The only circumstances which offer possible excuse for the plaintiff's omission are the misleading nature of the drawings on sheets 3 and 4, and the fact that plaintiff was given only two weeks prior to bid opening for the preparation of its bid. We are not informed as to the reasons why the borrow pit widths shown in the profiles on sheet 4 ranged only from 60 to 100 feet, no more than we are told of the actual borrow pit widths at those ten stations. Standing alone, the drawings on sheets 3 and 4 would have been enough to warrant the plaintiff's conclusion that the maximum borrow pit width would be 100 feet, but the drawings caution bidders to consult the specifications. Technical Provision 2.03a. of the specifications (quoted, supra) could not have been read by any thinking bidder without conveying the clear warning that the borrow pit dimensions shown in the drawings were probably not enough to provide sufficient fill for the levee requirements. Even at this point the plaintiff might have been excused for misunderstanding the borrow pit dimension prospects if it had been unable to extract from other contract documents the actual conditions. The means to satisfy this inquiry were apparently at hand but not availed of for reasons we can only surmise. It is not enough for the plaintiff to plead lack of opportunity because of the restricted period available for the preparation of its bid estimates, for the trite but true answer to that is that it should not have risked submitting a bid without paying careful attention to the specifications.
In finding the plaintiff to be technically liable for its own carelessness in underestimating contract requirements, it is to be remarked that the Government was also negligent in the preparation of data for the invitation. Quite obviously the Government was mistaken as to the prospective widths of the proposed borrow pit at the time the invitations and drawings were framed, else the drawings would have suggested borrow pit widths more closely approximating the actual widths and the minimum list of equipment required to do the job would have been substantially greater than that contained in the specifications. Obviously, too, the Government became aware of its error sometime prior to issuance of the notice to proceed, for coincidentally with the proceed order the contracting officer warned the plaintiff that the minimum items of equipment which the plaintiff had mobilized at the outset were not sufficient and, unless it was augmented within 90 days by enough to perform the work within the required time, the contract would be terminated. Perhaps the contracting officer, at this juncture, could have admitted his error and readvertised the contract with corrected drawings. Or he could at least have amended the drawings prior to awarding the contract and given those who had bid an opportunity to amend their bids.3 Instead, the contracting officer chose to rely on the protection afforded by paragraph 2-03a. of the Technical Provisions, realizing that this clause put the onus of error on the bidders.
On the state of those parts of the administrative record specified by the parties there seems to be little doubt of the factual and legal correctness of the Board's decision. However, in its petition the plaintiff asks permission to submit at trial additional expert testimony "touching the construction and interpretation" of the contract. Morrison-Knudsen Co., Inc. v. United States, 345 F.2d 833, 170 Ct. Cl. 757 (1965), holds that where a contract appeals board can grant relief on a claim whose predominant issue is one of law, such as the interpretation of contract provisions, its findings as to facts directly related to the legal issue are to be accorded finality under the Wunderlich Act, 41 U.S.C. §§ 321, 322, and the decision of the Supreme Court in United States v. Carlo Bianchi & Co., Inc., 373 U.S. 709, 83 S. Ct. 1409, 10 L. Ed. 2d 652 (1963). As in the Morrison-Knudsen case, supra, our plaintiff's claim was prosecuted administratively under the Changes clause; both involved primarily the interpretation of contract provisions; as such the issue in each was one of law, well within the Board's authority to adjudicate without finality, but the Board's decision on related facts must necessarily be accorded finality and cannot be judicially supplemented by a new trial in the court. Ergo, the plaintiff's request for permission to present de novo evidence must be denied, its motions for judgment on the pleadings and for summary judgment must be denied, the defendant's motion for summary judgment must be granted, and the petition dismissed.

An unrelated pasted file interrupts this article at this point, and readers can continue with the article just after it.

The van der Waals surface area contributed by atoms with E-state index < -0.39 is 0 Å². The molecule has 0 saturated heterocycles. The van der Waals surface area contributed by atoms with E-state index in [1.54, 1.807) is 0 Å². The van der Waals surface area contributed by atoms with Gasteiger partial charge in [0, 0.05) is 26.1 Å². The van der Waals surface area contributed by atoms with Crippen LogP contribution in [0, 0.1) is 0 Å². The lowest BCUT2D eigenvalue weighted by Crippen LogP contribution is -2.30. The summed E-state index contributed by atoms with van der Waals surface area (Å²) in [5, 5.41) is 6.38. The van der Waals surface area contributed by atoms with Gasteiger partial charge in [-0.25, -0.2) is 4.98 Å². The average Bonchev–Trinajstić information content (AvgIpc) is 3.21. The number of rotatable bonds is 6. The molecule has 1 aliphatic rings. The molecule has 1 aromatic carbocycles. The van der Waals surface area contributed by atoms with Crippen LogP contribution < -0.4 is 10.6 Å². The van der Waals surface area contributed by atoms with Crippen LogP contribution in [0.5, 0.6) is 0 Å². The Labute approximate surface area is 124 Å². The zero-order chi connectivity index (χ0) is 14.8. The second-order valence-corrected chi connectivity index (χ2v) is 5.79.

The opinion and recommended conclusion of law are submitted pursuant to order of the court under Rule 54(b). The facts are stated in the opinion
Plaintiff's motion for judgment on the pleadings and motion for summary judgment, and defendant's cross-motion for summary judgment. Plaintiff's motion also prays that the defendant's affirmative defense in paragraph 12 of the answer be stricken. Paragraph 12 of the answer alleges plaintiff's failure to plead that the decision of the Corps of Engineers Board of Contract Appeals was arbitrary, capricious, etc., as per the Disputes clause of the contract
Article 2 of the contract in suit is virtually identical to the corresponding article in the Beacon Construction case, supra, which was invoked by the court to counter the general rule that ambiguities in a contract will be construed against the party drafting the instrument.
On December 13, 1960, nine days prior to the submission of plaintiff's bid, the contracting officer amended the invitation by issuing revised plan sheets 2, 3, and 4, making minor amendments to drawings which do not affect the issues in the present case. The plaintiff accepted the amendments in its bid. Thus the Government did nothing to clarify the ambiguity in the drawings even though the occasion presented itself